In 2013 the Society had four wildlife centres at East Winch (Norfolk), West Hatch (Somerset), Stapeley Grange (Cheshire) and Mallydams Wood (East Sussex), which provide treatment to sick, injured and orphaned wild animals to maximise their chances of a successful return to the wild.[13]


RSPCA branches operate locally across England and Wales. Some are separately registered charities operating at a local level and are run by volunteers. Some RSPCA branches are self-funding and raise money locally to support the animal welfare work they do. They find homes for about three-quarters of all animals taken in by the RSPCA. RSPCA branches also offer advice, microchipping, neutering and subsidised animal treatments. In 2013 there were also about 215 RSPCA shops.


Each Region of the RSPCA contains 'Groups' of Inspectorate staff. A Group is headed by a Chief Inspector. Each Chief Inspector might typically be responsible for around 8 or more Inspectors, 3 Animals Welfare Officers (AWOs) and 2 Animal Collection Officers (ACOs), working with several local Branches. There are also a small number of Market Inspectors across the country.[14]


There are five 'Regions' (North, East, Wales & West, South & South West, South East), each headed by a Regional Manager (responsible for all staff and RSPCA HQ facilities) assisted by a Regional Superintendent who has responsibility for the Chief Inspectors, Inspectors, AWOs and ACOs. The Regional Managers are expected to have a broad understanding of operations throughout their regions.[9]


At the national level, there is a 'National Control Centre', which receives all calls from members of the public, and tasks local Inspectors, AWOs or ACOs to respond to urgent calls.[15]

Additionally the £16 million[16] 'National Headquarters' located at Southwater in West Sussex houses several general 'Departments', each with a departmental head, consistent with the needs of any major organisation. The current Chief Executive Officer is Gavin Grant and he manages five Directors who all have responsibility for a number of relevant departments.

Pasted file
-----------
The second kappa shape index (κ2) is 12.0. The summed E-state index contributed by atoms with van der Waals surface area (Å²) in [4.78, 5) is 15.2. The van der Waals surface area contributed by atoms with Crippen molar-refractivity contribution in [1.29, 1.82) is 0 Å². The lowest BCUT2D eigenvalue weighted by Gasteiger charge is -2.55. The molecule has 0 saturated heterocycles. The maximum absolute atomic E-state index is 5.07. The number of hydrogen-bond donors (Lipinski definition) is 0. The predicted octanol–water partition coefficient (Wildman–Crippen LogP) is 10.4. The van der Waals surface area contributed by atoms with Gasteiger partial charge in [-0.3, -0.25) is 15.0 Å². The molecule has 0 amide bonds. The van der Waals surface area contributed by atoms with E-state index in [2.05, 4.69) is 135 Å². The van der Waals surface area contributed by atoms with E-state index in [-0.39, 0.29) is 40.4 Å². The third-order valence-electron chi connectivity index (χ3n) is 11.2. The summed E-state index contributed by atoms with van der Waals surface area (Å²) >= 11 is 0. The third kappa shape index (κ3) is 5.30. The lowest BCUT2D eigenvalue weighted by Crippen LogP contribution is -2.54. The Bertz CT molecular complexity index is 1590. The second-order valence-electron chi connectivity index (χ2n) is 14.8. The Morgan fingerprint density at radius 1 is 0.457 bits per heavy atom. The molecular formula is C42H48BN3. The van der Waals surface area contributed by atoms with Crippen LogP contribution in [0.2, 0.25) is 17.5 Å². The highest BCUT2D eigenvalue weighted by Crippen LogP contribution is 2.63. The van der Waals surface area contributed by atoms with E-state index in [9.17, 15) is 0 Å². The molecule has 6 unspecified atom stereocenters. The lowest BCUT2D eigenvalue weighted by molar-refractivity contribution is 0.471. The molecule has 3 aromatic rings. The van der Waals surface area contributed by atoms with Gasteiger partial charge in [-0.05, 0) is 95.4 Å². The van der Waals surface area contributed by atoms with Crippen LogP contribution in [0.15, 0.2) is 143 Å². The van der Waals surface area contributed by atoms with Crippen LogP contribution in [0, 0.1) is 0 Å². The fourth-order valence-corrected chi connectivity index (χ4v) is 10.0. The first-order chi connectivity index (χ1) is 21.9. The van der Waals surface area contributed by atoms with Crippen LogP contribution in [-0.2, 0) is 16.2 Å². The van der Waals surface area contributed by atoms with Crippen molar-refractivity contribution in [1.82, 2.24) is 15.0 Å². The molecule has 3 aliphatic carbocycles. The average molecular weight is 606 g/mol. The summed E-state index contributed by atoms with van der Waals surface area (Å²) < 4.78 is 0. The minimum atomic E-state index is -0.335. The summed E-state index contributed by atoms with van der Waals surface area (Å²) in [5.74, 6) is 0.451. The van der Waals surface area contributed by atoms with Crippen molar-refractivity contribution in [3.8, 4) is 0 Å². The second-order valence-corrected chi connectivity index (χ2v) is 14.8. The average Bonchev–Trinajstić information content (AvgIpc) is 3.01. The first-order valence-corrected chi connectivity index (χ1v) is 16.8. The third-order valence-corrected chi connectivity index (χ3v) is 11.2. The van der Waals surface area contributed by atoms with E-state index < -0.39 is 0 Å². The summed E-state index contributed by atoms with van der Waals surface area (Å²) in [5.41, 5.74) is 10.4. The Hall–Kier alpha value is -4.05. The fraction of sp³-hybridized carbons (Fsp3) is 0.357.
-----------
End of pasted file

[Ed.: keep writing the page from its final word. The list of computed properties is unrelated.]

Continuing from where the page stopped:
Mission statement and charitable status

The RSPCA is a registered charity (no. 219099) that relies on donations from the public. The RSPCA states that its mission as a charity is, by all lawful means, to prevent cruelty, promote kindness to and alleviate suffering of animals.

RSPCA inspectors respond to calls from the public to investigate alleged mistreatment of animals. They offer advice and assistance to improve animal welfare, and in some cases prosecute under laws such as the Animal Welfare Act 2006.

Animals rescued by the RSPCA are treated, rehabilitated and rehomed or released wherever possible.[17]

The RSPCA brings private prosecution (a right available to any civilian) against those it believes, based on independent veterinary opinion, have caused neglect to an animal under laws such as the Animal Welfare Act 2006. The Society has its own legal department and veterinary surgeons amongst the resources which facilitate such private prosecutions. All prosecutions are brought via independent solicitors acting for the RSPCA, as the Association has no legal enforcement powers or authority in its own right.

Inspectorate rank insignia

RSPCA Inspectorate rank insignia
Rank Animal
Collection Officer
Trainee Inspector Inspector Chief Inspector Superintendent Chief Superintendent Chief Officer
Insignia 77px 75px 75px 75px 75px 75px 75px